Overall Rating: 
4 out of 5
4 out of 5

Date:September 1, 2009
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Sandra De
Just to be clear, I live on a near perfect sphere hurtling through pace at around 67,000 miles per hour. Mach 86 to pilots. Once a month or so, my wife will find me lying in the lawn, burrowing white knuckles into the grass, trying not to fly away.This excerpt from Mr Nelsons welcome in Notes from the tilt-a-whirl is so appropriate as it reveals the essence and flavor of his book. Absolutely full of meaty chunks from start to finish, it is full of information about this life we live and share with a plethora of created life.Ah, but was it created? That question is asked repeatedly and a bounty of responses are laid out from a smorgus-board of thinkers throughout time for our perusal. The validity of each is left for us to decide but he is profoundly sold out to knowing where he came from, from what he is made, and where he will be finishing his ride and chapter of his life.What will happen to the dust he was made from is the only question he can not answer. In fact this and other quirky questions arise continually, providing a refreshing new perspective over the stale views that pervade our culture.Having read Notes from the tilt-a-whirl, I will however suggest a few riding rules.* Read a whole chapter in one sitting as the thoughts he presents meander through a plethora of analogous metaphors and stories but does tie up neatly at the chapters end.* Read when you are mentally alert. He definitely shuns the shallow, his thoughts going to depths inhabited only by the naked mole rats he addresses.* Dont read if you are a black and white thinker. You just wont get it.As one who loves substantial quotes, I started to copy his profound thoughts out but found, I would merely be making another copy of the book. So full of content, although as one not prone to read a book twice, to get the most out of this book I think I am going to have to make an exception.I will be brave and hang on for a second ride of this tilt-a-whirl book.
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Review 8 for Notes from the Tilt-A-Whirl: Wide-Eyed Wonder in God's Spoken World
Overall Rating: 
4 out of 5
4 out of 5

Date:August 25, 2009
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Lynne Modranski
Nathan Wilson unites the theology of God, speaker of Life into creation, with poetic prose. He paints a picture with words and allows the reader to see how the seasons that God speaks in nature are picturesque of human life. This author is a skilled debater and for a moment or two you will wonder which side he's on.By the end of the first three chapters, I felt as though I was on a tilt-a-whirl. I enjoyed all Wilson's word pictures in the introduction. I thought they were fun and exciting, but like rides at the carnival, fun at first until you feel sick, the constant motion of the book tends to do the same thing. As I moved on to chapters 4 and 5it seemed I was reading a long and never ending poem. The prose and the word pictures are wonderful. However, my need for a book to actually say something is greater than I might have ever imagined. Finally in chapter six his style changed from poetry to debating and from word pictures to banter. A good switch for me because the change finally gives way to a legitimate Christian discussion. He's obviously not afraid to share the opposing side's position, and he has an answer for every angle. Although he continues with the poetic feel, Wilson begins to reveal his message in the last half of the book. He shares quite eloquently and with great skill his thoughts on the Creator, the evil in the world, the Son and the brevity of life. He makes no apologies for his beliefs, but manages to to make you truly ponder them. While there is remarkable truth in Wilson's words, I honestly can't say as to whether I would recommend it or not. Some will absolutely love it, others will think it nonsense. Ill tell you this: Should you decide to begin to read this work and find yourself in the latter category, don't give up on it too early. Wilson shares a marvelous truth in such a way that you may find yourself inspired. A Thomas Nelson Book Reviewer http://brb.thomasnelson.com/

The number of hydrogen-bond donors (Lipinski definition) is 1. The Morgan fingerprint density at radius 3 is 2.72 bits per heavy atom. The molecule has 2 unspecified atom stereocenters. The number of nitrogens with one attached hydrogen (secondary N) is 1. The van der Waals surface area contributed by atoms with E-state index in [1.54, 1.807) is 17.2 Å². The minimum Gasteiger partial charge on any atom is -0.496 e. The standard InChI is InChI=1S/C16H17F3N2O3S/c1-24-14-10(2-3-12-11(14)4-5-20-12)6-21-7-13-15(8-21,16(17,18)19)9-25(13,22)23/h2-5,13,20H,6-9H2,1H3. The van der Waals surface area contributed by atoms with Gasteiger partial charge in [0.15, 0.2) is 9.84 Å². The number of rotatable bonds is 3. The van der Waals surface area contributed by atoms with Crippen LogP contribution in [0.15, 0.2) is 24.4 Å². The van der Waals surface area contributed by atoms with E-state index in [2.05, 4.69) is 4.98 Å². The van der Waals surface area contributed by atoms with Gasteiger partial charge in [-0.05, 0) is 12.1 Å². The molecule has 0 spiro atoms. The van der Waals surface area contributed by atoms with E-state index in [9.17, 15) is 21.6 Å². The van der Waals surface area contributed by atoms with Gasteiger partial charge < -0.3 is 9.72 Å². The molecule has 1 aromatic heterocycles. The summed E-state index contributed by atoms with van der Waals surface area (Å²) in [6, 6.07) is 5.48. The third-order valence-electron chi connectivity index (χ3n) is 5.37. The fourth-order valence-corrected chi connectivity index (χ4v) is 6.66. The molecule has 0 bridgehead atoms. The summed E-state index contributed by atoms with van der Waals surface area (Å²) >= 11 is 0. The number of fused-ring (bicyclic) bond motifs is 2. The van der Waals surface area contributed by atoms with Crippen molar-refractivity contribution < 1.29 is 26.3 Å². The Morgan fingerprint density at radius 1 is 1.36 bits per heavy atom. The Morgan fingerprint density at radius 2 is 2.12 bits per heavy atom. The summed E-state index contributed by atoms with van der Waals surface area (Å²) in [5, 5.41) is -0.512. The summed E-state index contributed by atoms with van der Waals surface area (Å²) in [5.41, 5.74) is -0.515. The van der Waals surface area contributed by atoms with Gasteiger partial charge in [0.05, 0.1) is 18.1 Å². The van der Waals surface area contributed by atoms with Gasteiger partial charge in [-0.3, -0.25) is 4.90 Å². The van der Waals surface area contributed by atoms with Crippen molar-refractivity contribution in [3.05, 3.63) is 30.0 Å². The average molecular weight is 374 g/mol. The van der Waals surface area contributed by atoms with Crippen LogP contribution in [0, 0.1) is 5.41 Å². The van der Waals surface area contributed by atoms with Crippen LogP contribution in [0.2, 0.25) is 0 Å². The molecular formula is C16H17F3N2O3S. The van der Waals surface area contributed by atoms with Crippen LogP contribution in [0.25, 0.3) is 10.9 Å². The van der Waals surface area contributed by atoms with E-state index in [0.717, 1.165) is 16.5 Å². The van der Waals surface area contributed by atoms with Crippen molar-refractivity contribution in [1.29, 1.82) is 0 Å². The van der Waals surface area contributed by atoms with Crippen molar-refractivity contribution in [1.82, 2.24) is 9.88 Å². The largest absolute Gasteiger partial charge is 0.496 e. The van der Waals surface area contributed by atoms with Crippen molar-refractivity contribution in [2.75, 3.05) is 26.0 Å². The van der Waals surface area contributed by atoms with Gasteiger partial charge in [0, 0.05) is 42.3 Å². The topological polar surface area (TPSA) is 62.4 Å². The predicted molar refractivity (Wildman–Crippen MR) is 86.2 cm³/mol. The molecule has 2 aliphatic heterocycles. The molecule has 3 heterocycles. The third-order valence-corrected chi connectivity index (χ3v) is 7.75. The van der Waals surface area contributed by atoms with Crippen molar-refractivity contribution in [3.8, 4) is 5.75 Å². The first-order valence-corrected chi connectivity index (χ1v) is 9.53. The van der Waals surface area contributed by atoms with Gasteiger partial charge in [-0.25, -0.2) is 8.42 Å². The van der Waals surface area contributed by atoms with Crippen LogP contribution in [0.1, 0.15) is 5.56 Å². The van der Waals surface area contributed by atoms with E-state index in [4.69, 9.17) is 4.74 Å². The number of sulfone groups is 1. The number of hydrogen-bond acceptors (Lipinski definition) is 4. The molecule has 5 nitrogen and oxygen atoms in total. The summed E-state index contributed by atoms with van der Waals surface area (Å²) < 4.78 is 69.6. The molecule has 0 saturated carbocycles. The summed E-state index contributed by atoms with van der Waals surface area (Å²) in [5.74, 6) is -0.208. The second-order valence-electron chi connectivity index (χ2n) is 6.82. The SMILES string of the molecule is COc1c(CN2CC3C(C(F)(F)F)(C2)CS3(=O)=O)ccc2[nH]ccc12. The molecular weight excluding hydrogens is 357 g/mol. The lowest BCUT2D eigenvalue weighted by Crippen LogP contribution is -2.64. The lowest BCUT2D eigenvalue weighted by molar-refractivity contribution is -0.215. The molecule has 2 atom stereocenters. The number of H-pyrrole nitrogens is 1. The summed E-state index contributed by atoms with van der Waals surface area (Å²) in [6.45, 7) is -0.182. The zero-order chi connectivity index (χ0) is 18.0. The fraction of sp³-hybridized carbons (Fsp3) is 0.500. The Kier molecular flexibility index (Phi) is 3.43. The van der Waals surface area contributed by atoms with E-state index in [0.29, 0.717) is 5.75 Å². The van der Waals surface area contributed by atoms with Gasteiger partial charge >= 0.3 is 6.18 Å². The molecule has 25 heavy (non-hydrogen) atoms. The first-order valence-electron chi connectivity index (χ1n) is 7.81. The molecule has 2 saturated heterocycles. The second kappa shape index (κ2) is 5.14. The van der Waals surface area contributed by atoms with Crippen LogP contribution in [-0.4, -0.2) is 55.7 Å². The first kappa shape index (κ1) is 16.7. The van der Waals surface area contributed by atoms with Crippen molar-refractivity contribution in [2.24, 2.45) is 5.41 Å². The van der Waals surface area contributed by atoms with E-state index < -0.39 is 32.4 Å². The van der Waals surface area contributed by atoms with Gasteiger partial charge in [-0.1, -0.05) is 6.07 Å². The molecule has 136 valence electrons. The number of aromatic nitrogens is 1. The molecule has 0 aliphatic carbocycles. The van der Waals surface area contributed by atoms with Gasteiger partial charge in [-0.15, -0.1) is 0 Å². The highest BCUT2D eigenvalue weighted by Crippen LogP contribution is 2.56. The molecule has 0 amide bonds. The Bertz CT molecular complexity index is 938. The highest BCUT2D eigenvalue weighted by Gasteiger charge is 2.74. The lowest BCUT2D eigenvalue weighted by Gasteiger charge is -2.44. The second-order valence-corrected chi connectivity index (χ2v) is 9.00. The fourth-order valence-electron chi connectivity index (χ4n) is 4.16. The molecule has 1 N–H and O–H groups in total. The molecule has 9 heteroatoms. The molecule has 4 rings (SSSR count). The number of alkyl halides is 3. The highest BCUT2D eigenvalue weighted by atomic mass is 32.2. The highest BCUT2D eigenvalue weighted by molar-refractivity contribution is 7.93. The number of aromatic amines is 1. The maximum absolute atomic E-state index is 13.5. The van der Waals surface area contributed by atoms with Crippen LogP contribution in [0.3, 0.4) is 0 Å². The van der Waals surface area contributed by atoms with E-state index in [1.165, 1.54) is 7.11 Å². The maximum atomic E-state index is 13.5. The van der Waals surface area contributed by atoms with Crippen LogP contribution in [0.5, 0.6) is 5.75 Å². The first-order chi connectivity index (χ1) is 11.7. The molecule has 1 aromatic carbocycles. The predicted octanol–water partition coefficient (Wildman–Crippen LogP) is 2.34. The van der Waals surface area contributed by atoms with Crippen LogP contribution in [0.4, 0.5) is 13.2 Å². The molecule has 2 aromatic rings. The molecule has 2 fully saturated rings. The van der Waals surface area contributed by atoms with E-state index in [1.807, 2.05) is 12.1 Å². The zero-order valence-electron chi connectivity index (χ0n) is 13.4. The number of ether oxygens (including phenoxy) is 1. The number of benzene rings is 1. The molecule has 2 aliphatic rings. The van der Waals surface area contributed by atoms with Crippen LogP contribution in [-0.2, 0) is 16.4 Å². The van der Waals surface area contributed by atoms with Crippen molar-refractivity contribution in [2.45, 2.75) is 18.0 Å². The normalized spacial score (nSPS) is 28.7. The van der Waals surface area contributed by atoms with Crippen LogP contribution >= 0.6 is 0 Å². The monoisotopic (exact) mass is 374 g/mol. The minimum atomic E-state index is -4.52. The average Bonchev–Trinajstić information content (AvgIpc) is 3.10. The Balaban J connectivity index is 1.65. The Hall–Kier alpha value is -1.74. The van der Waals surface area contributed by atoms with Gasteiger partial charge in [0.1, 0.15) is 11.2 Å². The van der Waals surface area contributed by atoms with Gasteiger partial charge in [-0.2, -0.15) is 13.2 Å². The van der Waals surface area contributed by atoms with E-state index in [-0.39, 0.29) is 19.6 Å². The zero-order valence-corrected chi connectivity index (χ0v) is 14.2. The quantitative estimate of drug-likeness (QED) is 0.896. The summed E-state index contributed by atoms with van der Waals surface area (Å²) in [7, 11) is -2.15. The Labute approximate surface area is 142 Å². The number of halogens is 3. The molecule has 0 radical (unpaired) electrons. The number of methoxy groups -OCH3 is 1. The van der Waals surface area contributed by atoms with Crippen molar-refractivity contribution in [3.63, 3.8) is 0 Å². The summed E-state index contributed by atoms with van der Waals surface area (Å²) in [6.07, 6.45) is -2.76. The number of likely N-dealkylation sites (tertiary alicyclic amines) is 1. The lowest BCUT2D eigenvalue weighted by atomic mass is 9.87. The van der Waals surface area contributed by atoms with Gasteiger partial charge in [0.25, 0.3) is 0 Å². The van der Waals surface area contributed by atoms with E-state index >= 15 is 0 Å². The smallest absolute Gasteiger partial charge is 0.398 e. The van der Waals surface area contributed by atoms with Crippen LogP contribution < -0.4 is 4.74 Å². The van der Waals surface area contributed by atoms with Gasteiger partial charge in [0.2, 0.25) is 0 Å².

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Review 9 for Notes from the Tilt-A-Whirl: Wide-Eyed Wonder in God's Spoken World
Overall Rating: 
4 out of 5
4 out of 5

Date:August 25, 2009
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Lynne Modranski
Nathan Wilson unites the theology of God, speaker of Life, with poetic prose. He paints a picture with words and allows the reader to see how the seasons that God speaks in nature are picturesque of human life. This author is a skilled debater and for a moment or two you will wonder which side he's on; however, keep reading, you will see his true position.By the end of the first three chapters, I felt as though I was on a tilt-a-whirl. I enjoyed all Wilson's word pictures in the introduction. I thought they were fun and exciting, but like rides at the carnival, fun at first until you feel sick, the constant motion of the book tends to do the same thing. As I moved on to chapters 4 and 5it seemed I was reading a long and never ending poem. The prose and the word pictures are wonderful. However, my need for a book to actually say something is greater than I might have ever imagined. Finally in chapter six his style changed from poetry to debating and from word pictures to banter. A good switch for me because the change finally gives way to a legitimate Christian discussion. He's obviously not afraid to share the opposing side's position, and he has an answer for every angle. Although he continues with the poetic feel, Wilson begins to reveal his message in the last half of the book. He shares quite eloquently and with great skill his thoughts on the Creator, the evil in the world, the Son and the brevity of life. He makes no apologies for his beliefs, but manages to to make you truly ponder them. While there is remarkable truth in Wilson's words, this is not a work that I would normally have read. I honestly can't say as to whether I would recommend it or not. Some will absolutely love it, others will think it nonsense. Ill tell you this: Should you decide to begin to read this work and find yourself in the latter category, don't give up on it too early. Wilson shares a marvelous truth in such a way that you may find yourself inspired.